The debate over whether wireless will one day eliminate the need for structured wiring has for years ended with some major sticking points—first and foremost that there are no wireless systems that can reliably run high-definition (HD) video. Plus, wired connections still offer the most secure and reliable voice and data communications.
Although wireless has made steady gains in the voice and data worlds, running HD signals over wireless is far from ready for production home building. And there's every indication that the next generation of Wi-Fi—802.11n—won't support HD either.
Still, some Seattle-area home builders are working with Seattle home automation software company Lagotek Corp. to roll out a wireless home-technology infrastructure system.
Ron Risdon, president of Lagotek, says the company's four founders have previous management-level experience at Microsoft Corp., Intel Corp., and Parametric Technology Corp.—and have about $2 million from local Seattle investors to help launch the company. Risdon says the first generation of the company's Home Intelligence Platform 100 (HIP) controllers support four applications: HVAC, surveillance cameras, lighting, and audio.
At press time, discussions to support alarm.com's security system and Vonage's voice over Internet protocol service were in the works. Later this year, Lagotek plans to roll out a second generation version with a controller that supports Microsoft's Windows Media Center, Microsoft's platform for home entertainment and automation.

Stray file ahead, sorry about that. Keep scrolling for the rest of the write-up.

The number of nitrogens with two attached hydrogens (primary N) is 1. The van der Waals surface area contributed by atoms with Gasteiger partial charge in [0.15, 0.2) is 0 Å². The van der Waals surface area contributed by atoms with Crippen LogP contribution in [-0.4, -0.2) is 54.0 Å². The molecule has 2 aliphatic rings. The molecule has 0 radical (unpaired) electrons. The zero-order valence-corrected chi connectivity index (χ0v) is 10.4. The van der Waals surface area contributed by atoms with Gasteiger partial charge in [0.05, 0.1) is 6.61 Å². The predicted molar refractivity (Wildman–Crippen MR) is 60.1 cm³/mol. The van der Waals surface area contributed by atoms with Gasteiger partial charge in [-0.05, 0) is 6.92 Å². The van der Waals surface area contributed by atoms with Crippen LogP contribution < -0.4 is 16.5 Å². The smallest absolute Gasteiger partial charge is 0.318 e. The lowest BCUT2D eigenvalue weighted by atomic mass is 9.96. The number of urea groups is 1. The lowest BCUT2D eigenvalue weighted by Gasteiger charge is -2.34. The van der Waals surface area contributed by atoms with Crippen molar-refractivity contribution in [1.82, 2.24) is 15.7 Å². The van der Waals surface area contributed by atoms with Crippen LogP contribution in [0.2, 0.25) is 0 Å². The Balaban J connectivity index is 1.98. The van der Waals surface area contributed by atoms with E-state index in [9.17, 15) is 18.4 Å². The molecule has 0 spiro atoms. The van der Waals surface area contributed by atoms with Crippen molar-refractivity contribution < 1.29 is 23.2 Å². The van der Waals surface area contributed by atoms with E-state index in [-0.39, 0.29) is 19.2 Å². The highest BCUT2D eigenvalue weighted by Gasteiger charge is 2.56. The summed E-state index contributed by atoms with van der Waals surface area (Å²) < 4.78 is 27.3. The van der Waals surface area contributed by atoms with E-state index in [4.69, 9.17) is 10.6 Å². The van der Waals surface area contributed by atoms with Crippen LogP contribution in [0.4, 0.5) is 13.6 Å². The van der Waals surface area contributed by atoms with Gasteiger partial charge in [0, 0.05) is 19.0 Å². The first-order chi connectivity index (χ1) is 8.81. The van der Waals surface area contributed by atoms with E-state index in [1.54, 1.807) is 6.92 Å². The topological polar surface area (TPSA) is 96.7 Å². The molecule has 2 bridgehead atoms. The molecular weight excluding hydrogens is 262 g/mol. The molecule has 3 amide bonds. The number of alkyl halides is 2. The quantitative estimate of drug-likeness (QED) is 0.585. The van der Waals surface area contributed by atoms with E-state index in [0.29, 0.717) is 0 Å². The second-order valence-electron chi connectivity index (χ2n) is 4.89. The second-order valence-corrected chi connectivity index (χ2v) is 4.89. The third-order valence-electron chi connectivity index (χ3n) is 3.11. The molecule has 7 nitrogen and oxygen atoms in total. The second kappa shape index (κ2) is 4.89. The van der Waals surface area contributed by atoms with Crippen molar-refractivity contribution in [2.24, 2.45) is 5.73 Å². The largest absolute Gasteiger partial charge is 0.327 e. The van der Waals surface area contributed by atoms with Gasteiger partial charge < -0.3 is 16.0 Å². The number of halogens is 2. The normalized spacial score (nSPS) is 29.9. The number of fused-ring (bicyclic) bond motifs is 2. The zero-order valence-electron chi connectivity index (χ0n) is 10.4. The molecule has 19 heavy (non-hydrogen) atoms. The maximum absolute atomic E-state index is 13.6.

“As we replace the elements of structured wiring, we need to have the application be equal to or better than the wired solution,” Risdon says. “Now we can do most applications up to HD video,” he says, adding that for the initial rollout, the builders deploying the HIP controllers will use coaxial cable for video.
EARLY ADOPTERS The first builders to install the HIP controllers in a new home are the Construction Resource Group (CRG) of Redmond, Wash., and Redmond-based Tenhulzen Remodeling. CRG, a modular builder that builds roughly 45 homes a year, is the primary builder and designer, and Tenhulzen Remodeling was contracted to build the foundations and do the landscaping and trim work. The home is a 7,000-square-foot custom home for a Seattle businessman [who lives] in Kirkland, Wash.
“This gives us a cutting-edge kind of verve,” says Roger Stark-weather, CRG's vice president. “If all goes well, we could see Lagotek being a standard specification in all the homes we build.”
Jack Tenhulzen, president of the remodeling company, says people remember what a failure the building industry's “smart home” concept was several years ago, so the goal is to try to build up consumer demand slowly.
“The smart home never did gain traction,” says Tenhulzen. “But our office is one mile from Microsoft's main campus,” he notes, adding that “these people live and breathe computers, they are flooded with technology at their offices and places of work, and they want that same level in the home.”
Learn more about markets featured in this article: Seattle, WA.